An impermeable liner inserted non-surgically into a portion of the small intestine produces rapid weight loss and remission of type 2 diabetes, according to a Montana endocrinologist.
At the recent 68th Annual Scientific Sections of the American Diabetes Association in San Francisco, Dr. Christopher Sorli, an endocrinologist at the Billings Clinic in Billings, Montana, reported the results of a test of EndoBarrier, an intestinal liner developed by GI Dynamics in Massachusetts.
The randomized study involved 18 type 2 participants. Twelve of the test subjects were given the liner endoscopically. The remaining six subjects also underwent an endoscopic procedure, but did not receive the liner.
The aim of the study was to determine EndoBarrier’s ability to create a physical barrier between food and the intestinal wall, mimicking the effects of gastric bypass surgery without the need for and drawbacks of actual surgery.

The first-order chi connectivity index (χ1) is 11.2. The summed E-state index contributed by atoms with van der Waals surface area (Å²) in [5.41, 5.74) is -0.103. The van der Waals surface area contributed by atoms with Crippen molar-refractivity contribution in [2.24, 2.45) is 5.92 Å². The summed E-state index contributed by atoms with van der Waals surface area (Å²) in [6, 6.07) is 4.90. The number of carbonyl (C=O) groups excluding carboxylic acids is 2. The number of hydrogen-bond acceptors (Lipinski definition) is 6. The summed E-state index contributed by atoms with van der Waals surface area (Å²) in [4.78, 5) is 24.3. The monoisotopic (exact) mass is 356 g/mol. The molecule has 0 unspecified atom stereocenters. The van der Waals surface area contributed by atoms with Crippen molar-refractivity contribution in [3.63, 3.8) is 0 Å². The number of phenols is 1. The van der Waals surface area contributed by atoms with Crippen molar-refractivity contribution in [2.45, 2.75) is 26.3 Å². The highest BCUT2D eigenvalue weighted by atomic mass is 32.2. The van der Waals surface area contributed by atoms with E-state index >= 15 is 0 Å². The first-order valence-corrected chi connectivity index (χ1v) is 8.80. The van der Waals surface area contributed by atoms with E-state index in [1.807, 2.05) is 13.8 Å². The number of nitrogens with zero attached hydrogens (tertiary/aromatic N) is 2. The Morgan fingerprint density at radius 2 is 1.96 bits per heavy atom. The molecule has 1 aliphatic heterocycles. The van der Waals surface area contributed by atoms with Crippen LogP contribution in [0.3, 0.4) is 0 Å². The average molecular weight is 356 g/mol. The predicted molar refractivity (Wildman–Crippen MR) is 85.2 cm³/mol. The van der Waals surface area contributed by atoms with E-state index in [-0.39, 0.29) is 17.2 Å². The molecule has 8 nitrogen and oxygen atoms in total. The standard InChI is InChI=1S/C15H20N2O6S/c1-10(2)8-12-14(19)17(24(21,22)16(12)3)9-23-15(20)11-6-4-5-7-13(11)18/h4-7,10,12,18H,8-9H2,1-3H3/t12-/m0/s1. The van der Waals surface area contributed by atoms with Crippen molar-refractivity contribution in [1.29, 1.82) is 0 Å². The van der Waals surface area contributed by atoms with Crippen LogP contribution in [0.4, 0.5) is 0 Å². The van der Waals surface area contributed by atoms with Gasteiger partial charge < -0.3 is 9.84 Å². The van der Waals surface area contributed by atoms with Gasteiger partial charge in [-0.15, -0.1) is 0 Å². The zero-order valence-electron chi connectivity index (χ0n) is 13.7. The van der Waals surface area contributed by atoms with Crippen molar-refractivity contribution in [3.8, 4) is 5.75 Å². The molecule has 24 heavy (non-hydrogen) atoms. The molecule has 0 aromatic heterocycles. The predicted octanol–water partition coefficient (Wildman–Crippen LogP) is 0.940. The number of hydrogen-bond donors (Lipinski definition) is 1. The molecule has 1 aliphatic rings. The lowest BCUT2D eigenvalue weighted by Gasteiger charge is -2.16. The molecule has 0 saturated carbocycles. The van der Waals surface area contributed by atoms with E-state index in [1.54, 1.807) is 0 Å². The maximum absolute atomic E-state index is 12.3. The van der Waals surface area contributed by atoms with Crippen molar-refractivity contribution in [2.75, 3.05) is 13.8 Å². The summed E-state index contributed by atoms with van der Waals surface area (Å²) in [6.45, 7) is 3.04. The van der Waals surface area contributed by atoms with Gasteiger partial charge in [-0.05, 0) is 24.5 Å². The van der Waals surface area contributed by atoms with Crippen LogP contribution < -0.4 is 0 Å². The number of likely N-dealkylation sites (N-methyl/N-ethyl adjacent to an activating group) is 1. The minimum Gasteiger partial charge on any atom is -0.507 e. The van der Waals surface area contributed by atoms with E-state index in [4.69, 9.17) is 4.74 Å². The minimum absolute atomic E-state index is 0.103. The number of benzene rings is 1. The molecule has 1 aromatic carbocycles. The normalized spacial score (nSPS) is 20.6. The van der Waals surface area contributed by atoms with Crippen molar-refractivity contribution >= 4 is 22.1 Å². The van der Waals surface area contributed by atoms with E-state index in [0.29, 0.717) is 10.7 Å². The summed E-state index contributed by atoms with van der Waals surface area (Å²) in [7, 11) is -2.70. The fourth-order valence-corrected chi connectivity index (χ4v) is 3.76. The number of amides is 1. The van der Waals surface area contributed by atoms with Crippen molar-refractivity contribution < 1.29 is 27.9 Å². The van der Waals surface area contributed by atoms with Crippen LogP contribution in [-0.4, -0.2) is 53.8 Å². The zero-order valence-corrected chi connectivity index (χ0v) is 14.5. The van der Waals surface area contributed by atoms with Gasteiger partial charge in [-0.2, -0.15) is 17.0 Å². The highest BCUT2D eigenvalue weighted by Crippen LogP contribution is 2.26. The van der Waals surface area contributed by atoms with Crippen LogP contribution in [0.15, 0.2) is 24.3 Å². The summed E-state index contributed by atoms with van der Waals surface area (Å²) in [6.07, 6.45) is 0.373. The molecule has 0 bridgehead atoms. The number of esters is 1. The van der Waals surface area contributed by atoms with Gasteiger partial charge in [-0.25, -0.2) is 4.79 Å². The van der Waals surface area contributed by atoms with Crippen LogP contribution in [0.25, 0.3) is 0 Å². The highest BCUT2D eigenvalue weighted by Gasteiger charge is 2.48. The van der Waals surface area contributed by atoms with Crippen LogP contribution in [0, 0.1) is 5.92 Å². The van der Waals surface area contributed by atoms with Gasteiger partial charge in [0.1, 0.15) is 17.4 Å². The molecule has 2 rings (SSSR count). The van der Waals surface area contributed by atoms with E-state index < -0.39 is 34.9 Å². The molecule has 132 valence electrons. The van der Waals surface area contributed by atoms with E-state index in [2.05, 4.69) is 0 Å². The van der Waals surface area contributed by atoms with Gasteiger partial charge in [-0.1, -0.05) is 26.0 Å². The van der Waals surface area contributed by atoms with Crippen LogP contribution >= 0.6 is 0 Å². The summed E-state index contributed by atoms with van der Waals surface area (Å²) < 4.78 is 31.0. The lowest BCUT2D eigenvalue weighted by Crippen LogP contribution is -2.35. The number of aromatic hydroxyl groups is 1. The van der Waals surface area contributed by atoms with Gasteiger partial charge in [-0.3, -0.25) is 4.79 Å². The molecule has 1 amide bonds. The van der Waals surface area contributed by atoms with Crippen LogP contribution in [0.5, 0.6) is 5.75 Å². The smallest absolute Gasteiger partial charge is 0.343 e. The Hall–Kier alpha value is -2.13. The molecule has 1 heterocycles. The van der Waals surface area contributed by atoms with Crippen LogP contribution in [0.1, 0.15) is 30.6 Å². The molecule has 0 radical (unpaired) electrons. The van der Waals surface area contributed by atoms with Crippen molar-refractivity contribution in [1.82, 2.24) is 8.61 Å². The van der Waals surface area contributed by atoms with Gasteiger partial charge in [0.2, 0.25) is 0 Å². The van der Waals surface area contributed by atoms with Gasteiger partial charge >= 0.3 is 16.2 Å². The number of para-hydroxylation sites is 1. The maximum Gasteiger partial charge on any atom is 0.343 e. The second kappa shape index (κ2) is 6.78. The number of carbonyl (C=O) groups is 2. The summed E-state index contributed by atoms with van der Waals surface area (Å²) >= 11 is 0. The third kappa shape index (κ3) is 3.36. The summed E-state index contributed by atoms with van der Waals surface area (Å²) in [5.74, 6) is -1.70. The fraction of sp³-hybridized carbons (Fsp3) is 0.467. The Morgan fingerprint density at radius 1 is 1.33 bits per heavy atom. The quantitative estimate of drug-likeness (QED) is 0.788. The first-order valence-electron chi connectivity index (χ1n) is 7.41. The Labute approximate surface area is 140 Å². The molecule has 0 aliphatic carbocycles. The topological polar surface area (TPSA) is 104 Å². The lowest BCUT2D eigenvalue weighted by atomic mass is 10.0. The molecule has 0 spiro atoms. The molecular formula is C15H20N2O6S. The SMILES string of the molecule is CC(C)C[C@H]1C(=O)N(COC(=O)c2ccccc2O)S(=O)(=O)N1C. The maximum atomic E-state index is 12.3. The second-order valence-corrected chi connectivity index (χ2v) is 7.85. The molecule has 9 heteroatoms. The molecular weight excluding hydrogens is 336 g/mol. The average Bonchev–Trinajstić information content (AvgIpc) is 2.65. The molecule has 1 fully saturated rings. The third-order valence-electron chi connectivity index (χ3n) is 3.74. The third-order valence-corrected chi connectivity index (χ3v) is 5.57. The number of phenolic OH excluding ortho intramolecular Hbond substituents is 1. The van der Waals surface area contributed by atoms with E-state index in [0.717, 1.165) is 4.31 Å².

Diabetes researchers theorize that gastric bypass or barrier causes hormonal changes that lower metabolism. The result is weight loss and the re-establishment in type 2s of normal blood glucose levels.
One week after receiving the device, the type 2 patients experienced an immediate reduction in pre- and post-meal blood glucose levels. Dr. Sorli reported that some of them were able to completely stop taking their diabetes medications.
Dr. Sorli’s study is one of several randomized prospective trials of EndoBarrier now underway worldwide. Such trials involve determining a method for analyzing data before the trial begins—in this case, monitoring blood glucose levels, hormonal balances and weight—and then randomly assigning the treatment or a placebo to study participants.
The trials are double-blind: Neither the subjects nor the researchers know who is receiving what treatment.
GI Dynamics estimates that the cost of inserting the liner, which is also easily removed endoscopically, is one-third that of gastric bypass surgery.